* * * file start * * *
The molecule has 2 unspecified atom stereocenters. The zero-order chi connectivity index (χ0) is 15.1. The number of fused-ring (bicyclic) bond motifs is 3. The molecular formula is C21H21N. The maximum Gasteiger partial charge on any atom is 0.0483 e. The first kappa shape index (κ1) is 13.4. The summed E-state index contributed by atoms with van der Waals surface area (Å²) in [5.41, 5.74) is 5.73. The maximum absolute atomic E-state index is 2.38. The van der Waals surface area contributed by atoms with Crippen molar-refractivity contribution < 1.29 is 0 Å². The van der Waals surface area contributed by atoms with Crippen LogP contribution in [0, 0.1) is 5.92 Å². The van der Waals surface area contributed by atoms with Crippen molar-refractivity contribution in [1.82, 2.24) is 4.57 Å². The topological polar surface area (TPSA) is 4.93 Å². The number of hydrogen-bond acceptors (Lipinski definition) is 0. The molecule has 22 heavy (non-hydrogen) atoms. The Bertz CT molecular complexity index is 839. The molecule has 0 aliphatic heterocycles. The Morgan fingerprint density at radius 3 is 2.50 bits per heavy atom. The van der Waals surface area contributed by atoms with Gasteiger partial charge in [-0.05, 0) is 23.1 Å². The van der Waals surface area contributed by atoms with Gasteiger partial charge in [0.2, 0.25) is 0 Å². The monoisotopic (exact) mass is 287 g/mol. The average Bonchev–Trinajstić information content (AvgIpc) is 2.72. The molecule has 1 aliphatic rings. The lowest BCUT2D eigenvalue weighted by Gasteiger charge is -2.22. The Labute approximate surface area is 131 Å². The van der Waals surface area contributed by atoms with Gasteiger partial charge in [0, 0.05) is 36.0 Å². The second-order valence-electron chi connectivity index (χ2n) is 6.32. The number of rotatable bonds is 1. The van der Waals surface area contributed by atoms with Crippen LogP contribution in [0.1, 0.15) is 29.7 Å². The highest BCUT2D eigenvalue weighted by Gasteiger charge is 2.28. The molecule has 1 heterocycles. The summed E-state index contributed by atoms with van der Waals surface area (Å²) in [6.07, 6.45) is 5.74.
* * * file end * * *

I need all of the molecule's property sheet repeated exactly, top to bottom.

The molecule has 2 unspecified atom stereocenters. The zero-order chi connectivity index (χ0) is 15.1. The number of fused-ring (bicyclic) bond motifs is 3. The molecular formula is C21H21N. The maximum Gasteiger partial charge on any atom is 0.0483 e. The first kappa shape index (κ1) is 13.4. The summed E-state index contributed by atoms with van der Waals surface area (Å²) in [5.41, 5.74) is 5.73. The maximum absolute atomic E-state index is 2.38. The van der Waals surface area contributed by atoms with Crippen molar-refractivity contribution < 1.29 is 0 Å². The van der Waals surface area contributed by atoms with Crippen LogP contribution in [0, 0.1) is 5.92 Å². The van der Waals surface area contributed by atoms with Crippen molar-refractivity contribution in [1.82, 2.24) is 4.57 Å². The topological polar surface area (TPSA) is 4.93 Å². The number of hydrogen-bond acceptors (Lipinski definition) is 0. The molecule has 22 heavy (non-hydrogen) atoms. The Bertz CT molecular complexity index is 839. The molecule has 0 aliphatic heterocycles. The Morgan fingerprint density at radius 3 is 2.50 bits per heavy atom. The van der Waals surface area contributed by atoms with Gasteiger partial charge in [-0.05, 0) is 23.1 Å². The van der Waals surface area contributed by atoms with Gasteiger partial charge in [0.2, 0.25) is 0 Å². The monoisotopic (exact) mass is 287 g/mol. The average Bonchev–Trinajstić information content (AvgIpc) is 2.72. The molecule has 1 aliphatic rings. The lowest BCUT2D eigenvalue weighted by Gasteiger charge is -2.22. The Labute approximate surface area is 131 Å². The van der Waals surface area contributed by atoms with Gasteiger partial charge in [0, 0.05) is 36.0 Å². The second-order valence-electron chi connectivity index (χ2n) is 6.32. The number of rotatable bonds is 1. The van der Waals surface area contributed by atoms with Crippen LogP contribution in [0.1, 0.15) is 29.7 Å². The highest BCUT2D eigenvalue weighted by Gasteiger charge is 2.28. The molecule has 1 heterocycles. The summed E-state index contributed by atoms with van der Waals surface area (Å²) in [6.07, 6.45) is 5.74.